Mike Markkula: Dermot Mulroney
Steve Wozniak: Josh Gad
Daniel Kottke: Lucas Haas
Arthur Rock: J.K. Simmons
Bill Atkison: Nelson Franklin
John Sculley: Matthew Modine
Open Road Films presents a film directed by Joshua Michael Stern. Written by Matt Whiteley. Running time: 122 min. Rated PG-13 (for some drug content and brief strong language).
It’s easy to fail to notice just what an impact the work of Steve Jobs has had on our lives. I remember the Christmas when my parents got the family an Apple II computer. We were all so excited to have entered the computer age. We were just an average family. None of us had electronic inclinations. My dad wasn’t a tinkerer. My brother and I weren’t overtly obsessed with video games. But, to have an Apple II computer was sort of a status symbol signifying that a family had arrived in the modern age. At that time, no one knew of the innovations to come from Steve Jobs.
Today, the life and work of Steve Jobs is known about as widely as any of our country’s presidents. Perhaps more so. Everybody knows he started Apple Computers out of his parents’ garage. We all know of his friendship and business relationship with his early collaborator Steve Wozniak. We’ve seen and recently (thanks to YouTube) revisited again the famous marketing campaign for his revolutionary Macintosh computer. Many know he was fired from Apple after that product’s failure in the marketplace because of its heavy price tag. We know of his unprecedented return to the company he founded in the 90s and the revolutionary new designs he shepherded of the iMac computer and the device that altered the way all of us consume music and just about every other form of media, the iPod. The new movie “Jobs” is about all of these events, but most of all it is about the man whose obsession drove these milestones.
“Jobs” is a fairly in depth analysis of the man behind Apple, although there are many gaping holes in this tapestry. It would be fairly difficult for any filmmaker to give a full representation of this modern icon’s entire life and keep the movie down to a manageable running time. Director Joshua Michael Stern and screenwriter Matt Whiteley seem to have taken an angle of compete overview with particular focus on the psyche of Jobs himself.
The film opens in 2001 with Jobs’ introduction of the iPod to his staff in his now famous town meeting style of introducing new products. Then it flashes back to Jobs on the Reed College campus after he had already dropped out. He’s still dropping in on classes and co-eds, however. There a sense in the opening passages here that the filmmakers are ticking of Wikipedia points. His birthparents’ decision to give him up for adoption is mentioned in passing. James Woods is brought in for a cameo to explain Jobs’ college situation. He and his friends Daniel Kottke go to India. He does acid.
We never really get any sense of connection with other people in Jobs’ life. We know Daniel is his friend, but we don’t know why. We see his impossible co-working skills in a scene depicting his time as a programmer at Atari. He calls Steve Wozniak in to help him with a project. We aren’t told how the two men know each other, nor do we get much of a sense as to how they feel about each other. We do get a firm sense of how they feel about computers and the potential for innovation in that market. We meet a large cast of characters, including the girlfriend who would mother his daughter Lisa, his fellow Apple co-founders, Bill Fernandez, Wozniak, Kottke, and Rod Holt, but they aren’t very well developed. We have no sense of who these people are. I don’t think this concerns the filmmakers, who do create a solid impression of who Jobs is and what drives him.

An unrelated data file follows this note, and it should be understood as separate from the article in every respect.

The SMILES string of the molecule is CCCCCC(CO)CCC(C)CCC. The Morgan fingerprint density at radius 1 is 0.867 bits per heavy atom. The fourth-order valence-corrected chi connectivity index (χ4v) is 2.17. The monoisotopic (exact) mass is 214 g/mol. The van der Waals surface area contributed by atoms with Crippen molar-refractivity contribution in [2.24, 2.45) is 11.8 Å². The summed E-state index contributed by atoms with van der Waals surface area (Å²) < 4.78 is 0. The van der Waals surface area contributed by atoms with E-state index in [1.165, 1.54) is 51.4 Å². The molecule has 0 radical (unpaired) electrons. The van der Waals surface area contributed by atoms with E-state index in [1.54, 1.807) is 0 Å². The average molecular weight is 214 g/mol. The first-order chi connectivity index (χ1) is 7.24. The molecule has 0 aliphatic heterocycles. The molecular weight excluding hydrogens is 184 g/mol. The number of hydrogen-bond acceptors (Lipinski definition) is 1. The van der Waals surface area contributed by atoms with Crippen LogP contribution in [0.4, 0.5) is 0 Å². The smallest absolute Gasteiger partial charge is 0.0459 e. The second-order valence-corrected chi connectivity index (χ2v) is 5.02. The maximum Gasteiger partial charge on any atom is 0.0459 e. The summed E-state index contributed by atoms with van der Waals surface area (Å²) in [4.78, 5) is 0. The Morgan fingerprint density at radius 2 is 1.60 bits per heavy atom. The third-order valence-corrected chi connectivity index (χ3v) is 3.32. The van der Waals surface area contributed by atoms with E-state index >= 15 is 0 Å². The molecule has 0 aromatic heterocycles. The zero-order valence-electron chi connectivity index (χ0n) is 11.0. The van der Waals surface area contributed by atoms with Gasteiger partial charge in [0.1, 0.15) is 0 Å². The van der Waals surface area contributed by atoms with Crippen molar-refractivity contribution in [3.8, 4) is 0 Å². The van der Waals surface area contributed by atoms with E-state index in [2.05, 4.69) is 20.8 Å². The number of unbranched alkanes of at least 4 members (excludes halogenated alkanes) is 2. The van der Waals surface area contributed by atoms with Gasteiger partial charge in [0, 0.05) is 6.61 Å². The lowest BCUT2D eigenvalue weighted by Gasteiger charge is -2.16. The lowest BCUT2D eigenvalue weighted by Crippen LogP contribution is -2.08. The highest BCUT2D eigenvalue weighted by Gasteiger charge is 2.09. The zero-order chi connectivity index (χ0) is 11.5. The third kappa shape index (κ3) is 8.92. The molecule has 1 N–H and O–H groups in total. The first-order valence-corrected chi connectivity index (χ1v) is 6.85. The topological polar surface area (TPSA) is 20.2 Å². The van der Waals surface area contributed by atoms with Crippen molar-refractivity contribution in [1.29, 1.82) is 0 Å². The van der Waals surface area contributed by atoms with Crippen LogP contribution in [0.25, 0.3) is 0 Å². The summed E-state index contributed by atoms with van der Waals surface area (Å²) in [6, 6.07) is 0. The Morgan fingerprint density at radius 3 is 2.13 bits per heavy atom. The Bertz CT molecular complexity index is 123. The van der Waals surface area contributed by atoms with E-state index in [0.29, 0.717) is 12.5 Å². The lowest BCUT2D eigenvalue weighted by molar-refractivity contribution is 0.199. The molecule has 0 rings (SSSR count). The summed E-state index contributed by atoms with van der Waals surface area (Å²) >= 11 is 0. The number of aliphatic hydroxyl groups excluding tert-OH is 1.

The only real personal connection Jobs makes in this film and probably the most important person in terms of business is finally made with the introduction of Mike Markkula, who offers Apple their first investment plans and stayed on with Apple until Jobs returned as CEO in the 90s. Again there are no real personal lines drawn between these two characters, but their business dealings dominate most of the rest of the film’s story arc. Markkula oscillates between supporter of Jobs as an innovator in business and a conspirator against Jobs as his resulting products become less viable.
I’ll admit that when I heard of this particular production based on Jobs’ life—another film is in production at Sony Pictures and Funny or Die released their spoof version “iSteve” earlier this year—I wasn’t sure what to make of it. I thought Ashton Kutcher was great in the stoner role that made him a star on “That 70s Show”, but I never understood what he did as an actor to climb his way onto the A-List. I never saw anything from Kutcher that suggested he was worthy of that position in Hollywood. That being said, he does good work here. His Jobs is very introverted, very nuanced, and very convincing. I suppose it helps that he looks so much like the man.
Many will feel “Jobs” makes a good Cliff Notes version of Jobs’ life, but will find little more of value in it. Steve Wozniak has said that he fears this film will see Jobs as too much of an ignored genius and not responsible for the business fiasco that befell his company in the mid 80s. He’s right that the filmmakers place most of the blame on Apple’s board of directors and the involvement of John Sculley in shaping the face of Apple in the 80s. The movie doesn’t really pull any of its punches against Jobs, however, who is depicted as tyrannical and spiteful. It’s important to remember that Wozniak is a consultant on the Sony film, which he is bound to say is superior.